Exploring New Mexico's Largest Abandoned Mine- The Cavern to Hades and Unexpected Finds! Part 1

Exploring New Mexico's Largest Abandoned Mine- The Cavern to Hades and Unexpected Finds! Part 1

Happy Halloween everyone!!!

Today’s abandoned mine exploring video features possibly the LARGEST accessible abandoned mine in New Mexico! I’ve conducted many abandoned mine exploration trips across the desert southwest, but in terms of size, this is the largest I have experienced to date. In many areas, the underground scenery resembles a massive cave system. This is truly one of the most interesting abandoned places near me that I have explored!

History of this mine is rather colorful. It started in the early 1900s as an underground lead, zinc, and silver mine. In its later days it became a test site for experimenting with underground munitions storage and the effects of explosives detonating in that setting. It is part of a massive and elaborate network of an underground ore zone that spans for several miles under the mountain.

This mine is so massive, we have made several trips to it, and still are discovering new areas! This video is the first of many documenting this astonishing man-made cavern with sights resembling scenes from cave exploring videos!

Joining us on this adventure are @Zia Mountain Adventures and @Headframe Hunters Mining & Exploration . Together, we take our underground abandoned mine exploring experiences to another level. We have hiked several miles underground documenting this historic place, each one of us with a different perspective. I hope you enjoy our videos, and I encourage you to check out and subscribe to @ZiaMountainAdventures and @Porty1119 channels as well!

This abandoned mine exploring video is shot and presented in 4K and HDR. I recommend for your viewing experience to watch this video with a TV, monitor, or mobile device with a 4K/HDR compatible display. It really does make a difference!



  1. Sean Ryan on June 7, 2023 at 10:30 pm

    Hey man my friends and I are looking for mines in southern New Mexico, any recommendations??

  2. Exploring The Unknown on June 7, 2023 at 10:30 pm

    Awesome. One day we need to collaborate

  3. DM on June 7, 2023 at 10:32 pm

    At the 3 minute mark, those metal cylinders look like they could be belt rollers. Immediately after that, when you find the EMT board, above it you’ll notice chain-link fencing on the ceiling. That fencing is the heavier commercial gauge wire and it’s put there and has been bolted to the roof because it’s a weak spot that is prone to collapse. Be careful walking under that fencing when you see it one the walls or the ceiling. It was bolted in the ceiling right there because it’s sketchy af and has probably crumbled before. When you see those, be sure to inspect it before you walk under it or next to it. Those bolts sometimes slip out.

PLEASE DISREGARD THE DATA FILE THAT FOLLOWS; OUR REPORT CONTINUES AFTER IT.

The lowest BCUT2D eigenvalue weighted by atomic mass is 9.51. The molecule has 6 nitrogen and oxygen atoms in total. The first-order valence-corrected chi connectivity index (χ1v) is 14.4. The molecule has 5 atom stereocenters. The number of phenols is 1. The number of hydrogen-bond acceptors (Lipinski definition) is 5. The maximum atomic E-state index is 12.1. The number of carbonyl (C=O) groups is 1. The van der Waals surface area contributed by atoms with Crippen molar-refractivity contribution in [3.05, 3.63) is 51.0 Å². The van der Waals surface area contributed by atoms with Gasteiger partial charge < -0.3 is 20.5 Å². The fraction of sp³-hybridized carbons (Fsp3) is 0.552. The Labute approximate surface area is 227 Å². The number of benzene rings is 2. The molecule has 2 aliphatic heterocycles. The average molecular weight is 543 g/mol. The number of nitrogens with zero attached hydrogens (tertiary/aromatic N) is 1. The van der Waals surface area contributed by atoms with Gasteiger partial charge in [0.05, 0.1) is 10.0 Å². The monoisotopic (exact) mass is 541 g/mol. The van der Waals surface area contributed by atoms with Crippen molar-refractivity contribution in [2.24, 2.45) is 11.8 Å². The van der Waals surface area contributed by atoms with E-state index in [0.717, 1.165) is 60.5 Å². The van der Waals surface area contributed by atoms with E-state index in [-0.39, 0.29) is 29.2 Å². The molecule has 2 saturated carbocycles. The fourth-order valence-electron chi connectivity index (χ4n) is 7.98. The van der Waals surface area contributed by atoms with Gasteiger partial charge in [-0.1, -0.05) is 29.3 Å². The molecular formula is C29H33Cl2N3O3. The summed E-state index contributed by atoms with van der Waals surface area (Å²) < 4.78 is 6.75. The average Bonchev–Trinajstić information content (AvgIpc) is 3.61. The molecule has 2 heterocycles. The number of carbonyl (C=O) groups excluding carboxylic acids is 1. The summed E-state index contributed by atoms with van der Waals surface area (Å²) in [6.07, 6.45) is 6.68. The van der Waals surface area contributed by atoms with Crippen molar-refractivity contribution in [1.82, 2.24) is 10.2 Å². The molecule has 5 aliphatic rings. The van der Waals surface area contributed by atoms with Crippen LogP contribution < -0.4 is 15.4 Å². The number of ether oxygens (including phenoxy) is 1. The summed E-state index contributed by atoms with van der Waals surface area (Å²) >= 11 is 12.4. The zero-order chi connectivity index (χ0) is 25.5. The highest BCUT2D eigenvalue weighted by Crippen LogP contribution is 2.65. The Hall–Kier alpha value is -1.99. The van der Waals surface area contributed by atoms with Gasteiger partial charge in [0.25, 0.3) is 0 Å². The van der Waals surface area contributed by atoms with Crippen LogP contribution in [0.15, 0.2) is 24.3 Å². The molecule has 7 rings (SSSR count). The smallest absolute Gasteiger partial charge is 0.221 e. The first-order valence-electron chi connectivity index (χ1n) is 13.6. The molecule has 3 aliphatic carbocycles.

Idk about this specific mine, but the bolts along the rib (walls) are sometimes anchored into the walls to hold power cable, communication cable or ventilation, depending on which tunnel you’re exploring. The mine potash mine that I worked in operated on a 3 tunnel system that ran beside each other when we were cutting out an area. One tunnel was for travel and power, the other was for the belt, and the third was for ventilation. They would cut through the walls and connect the first two tunnels every so often and leave pillars. The third would be left alone until the vein ran out and they were retreating. When that happens, you basically work backwards and cut out the pillars that you left going in. This can get dangerous and the engineers tell you which pillars to cut and which to leave. Sometimes it looks sketch af and you can actually see the ceiling lower and almost collapse as you retreat the area.

    Great video, as a native New Mexican, I like to see people enjoying the state. When you get to the next level of exploration and feel confident enough to tackle caves, they apparently have plenty of that around NM as well. One more thing I might add is to do a little research on the type of mine you’re entering and when it was operational. The type of mine could tell you the stability of the walls and ceiling that you’re exploring. For example, gold mines are going to be more solid than potash mines; potash mines are going to be more stable than coal mines, etc. The other thing about the age of the mine could tell you how they were refining the ore of what they were mining. Back in the day, they used to use harsh and extremely toxic chemicals to mine for certain metals and minerals. That could tell you what might be in the water, on the walls, and in the air before you enter, so you guys can make a judgement about whether it’s worth it.

    Other than that, y’all be safe out there and keep posting cool vids. 👍

  4. David Sul on June 7, 2023 at 10:35 pm

    Probable best to avoid monsoon season when exploring mines. BTW, do you know if there are any books about the history of this mine? You say accessible, do you mean on BLM or USFS land? And I’m curious about how many miles of tunnels/workings it has?

  5. Exploring Abandoned Mines and Unusual Places on June 7, 2023 at 11:09 pm

    Can’t believe you kidnapped Miner49er’s dog named Bear! LOL Jeremy and I found a mine full of flies. The Jupiter Mine in AZ. There was a flooded shaft nearby in the mine which probably attracted them. It was gross, though. We could hear them humming, too, like you heard yours do. You found your first ore cart! Finally! They almost always seem to be missing the wheels. That leaching, dripping clay stuff was interesting. Superb editing with the music added in here and there. 👍

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